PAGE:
Cunningham, A. J. , Witton, C. , Talcott, J. B. , Burgess, A. & Shapiro, L.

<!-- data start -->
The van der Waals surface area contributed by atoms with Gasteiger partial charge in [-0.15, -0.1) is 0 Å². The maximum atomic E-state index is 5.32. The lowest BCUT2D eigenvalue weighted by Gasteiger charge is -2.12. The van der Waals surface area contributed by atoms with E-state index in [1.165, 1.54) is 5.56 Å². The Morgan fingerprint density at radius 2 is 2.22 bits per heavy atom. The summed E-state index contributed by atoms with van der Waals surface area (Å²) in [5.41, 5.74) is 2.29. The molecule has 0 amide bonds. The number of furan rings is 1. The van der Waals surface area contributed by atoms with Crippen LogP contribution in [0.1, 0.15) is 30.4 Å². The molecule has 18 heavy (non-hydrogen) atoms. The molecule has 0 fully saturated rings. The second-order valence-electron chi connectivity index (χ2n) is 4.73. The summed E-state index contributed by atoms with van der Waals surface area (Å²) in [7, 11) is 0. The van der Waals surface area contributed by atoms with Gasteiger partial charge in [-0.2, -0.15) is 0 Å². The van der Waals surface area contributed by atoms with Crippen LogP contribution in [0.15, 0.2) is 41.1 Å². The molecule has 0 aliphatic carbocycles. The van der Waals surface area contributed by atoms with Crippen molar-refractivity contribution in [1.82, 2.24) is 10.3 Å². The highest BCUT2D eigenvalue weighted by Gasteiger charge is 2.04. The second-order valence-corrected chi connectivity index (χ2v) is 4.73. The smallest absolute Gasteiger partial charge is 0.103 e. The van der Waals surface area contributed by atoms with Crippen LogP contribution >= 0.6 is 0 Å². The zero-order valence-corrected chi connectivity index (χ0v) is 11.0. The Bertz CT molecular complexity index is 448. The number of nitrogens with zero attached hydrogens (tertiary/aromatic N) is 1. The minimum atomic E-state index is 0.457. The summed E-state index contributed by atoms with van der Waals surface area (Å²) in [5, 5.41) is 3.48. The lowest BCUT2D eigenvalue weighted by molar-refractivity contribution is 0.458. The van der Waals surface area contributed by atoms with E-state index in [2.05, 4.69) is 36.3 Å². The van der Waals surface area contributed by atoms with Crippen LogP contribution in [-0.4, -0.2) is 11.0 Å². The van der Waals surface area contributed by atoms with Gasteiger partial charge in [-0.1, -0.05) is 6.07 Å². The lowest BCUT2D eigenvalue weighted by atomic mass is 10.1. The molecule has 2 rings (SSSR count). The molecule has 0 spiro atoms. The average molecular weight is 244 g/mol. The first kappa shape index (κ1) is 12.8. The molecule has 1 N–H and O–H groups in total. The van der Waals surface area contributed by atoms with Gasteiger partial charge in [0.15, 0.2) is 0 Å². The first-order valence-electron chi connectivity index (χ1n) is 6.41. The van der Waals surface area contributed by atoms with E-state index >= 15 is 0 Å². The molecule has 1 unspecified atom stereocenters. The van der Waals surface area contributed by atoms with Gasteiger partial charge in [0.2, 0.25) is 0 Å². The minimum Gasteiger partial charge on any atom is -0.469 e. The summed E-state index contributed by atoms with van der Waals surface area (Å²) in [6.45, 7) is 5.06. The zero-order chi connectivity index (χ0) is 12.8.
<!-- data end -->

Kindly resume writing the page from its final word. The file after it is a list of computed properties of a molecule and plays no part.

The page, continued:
Phonological accounts of reading implicate three aspects of phonological awareness tasks that drive the relationship with reading; a) the language-based nature of the stimuli (words or nonwords), b) the verbal nature of the response, and c) the complexity of the stimuli (words can be segmented into units of speech). Yet, it is uncertain which task characteristics are most important as they are typically confounded. By systematically varying response-type and stimulus complexity across speech and non-speech stimuli, the current study seeks to isolate the characteristics of phonological awareness tasks that drive the prediction of early reading. Four sets of tasks were created; tone stimuli (simple non-speech) requiring a non-verbal response, phonemes (simple speech) requiring a non-verbal response, phonemes requiring a verbal response, and nonwords (complex speech) requiring a verbal response. Tasks were administered to 570 2nd grade children along with standardized tests of reading and non-verbal IQ. Three structural equation models comparing matched sets of tasks were built. Each model consisted of two ?task? factors with a direct link to a reading factor. The following factors predicted unique variance in reading: a) simple speech and non-speech stimuli, b) simple speech requiring a verbal response but not simple speech requiring a non-verbal-response, and c) complex and simple speech stimuli. Results suggest that the prediction of reading by phonological tasks is driven by the verbal nature of the response and not the complexity of the stimuli. Findings highlight the importance of phonological output processes to early reading.